Research Study Abstract

Challenging traditional definitions of the home neighbourhood: How far do adolescents roam from home to be physically active?

  • Presented on May 21, 2014

Purpose: Environmental characteristics of home neighbourhoods are hypothesised to be associated with residents’ physical activity levels, yet many studies report only weak associations. We propose this is in part a result of inappropriate definitions of what constitutes a neighbourhood. We objectively measured the distance that adolescents roamed from home to undertake physical activity and examined how this corresponded to traditionally defined measures of home neighbourhood supportiveness.

Methods: Data were analysed from 571 UK adolescents in the PEAR project. Each participant wore an accelerometer and a GPS device for seven days. These data were integrated into a Geographical Information System containing information on participants’ home neighbourhoods and measures of environmental supportiveness. We then identified the distance from home that adolescents undertook different intensities of physical activity and examined how this related to home neighbourhood supportiveness.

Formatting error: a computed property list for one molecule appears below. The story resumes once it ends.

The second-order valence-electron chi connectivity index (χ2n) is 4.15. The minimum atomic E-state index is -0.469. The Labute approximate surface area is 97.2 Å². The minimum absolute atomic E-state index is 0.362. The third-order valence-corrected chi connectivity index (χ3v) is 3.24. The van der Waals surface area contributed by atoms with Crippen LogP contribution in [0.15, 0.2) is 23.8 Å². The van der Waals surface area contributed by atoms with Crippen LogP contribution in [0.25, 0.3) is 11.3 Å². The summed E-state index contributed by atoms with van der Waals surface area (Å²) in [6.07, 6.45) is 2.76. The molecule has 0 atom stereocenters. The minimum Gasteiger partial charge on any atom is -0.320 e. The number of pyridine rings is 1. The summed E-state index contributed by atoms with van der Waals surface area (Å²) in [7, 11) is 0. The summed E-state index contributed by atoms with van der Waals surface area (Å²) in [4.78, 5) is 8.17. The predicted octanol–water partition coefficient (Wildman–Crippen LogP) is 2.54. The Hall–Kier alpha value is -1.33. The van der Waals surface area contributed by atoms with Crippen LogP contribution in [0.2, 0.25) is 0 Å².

Results: We found that being in a less supportive neighbourhood did not negatively impact adolescents’ physical activity levels, indeed these participants recorded more minutes of physical activity, at all intensities, than those in more supportive neighbourhoods. However, adolescents from less supportive neighbourhoods roamed further from home to undertake light, moderate, and vigorous activity than those from more supportive neighbourhoods.

Conclusions: These findings suggest that traditional definitions of the home neighbourhood may be more relevant for those living in more supportive local environments. Given that the relevance of this exposure appears associated with its value, this has important methodological implications for researchers seeking to understand the role of the home environment in supporting physical activity.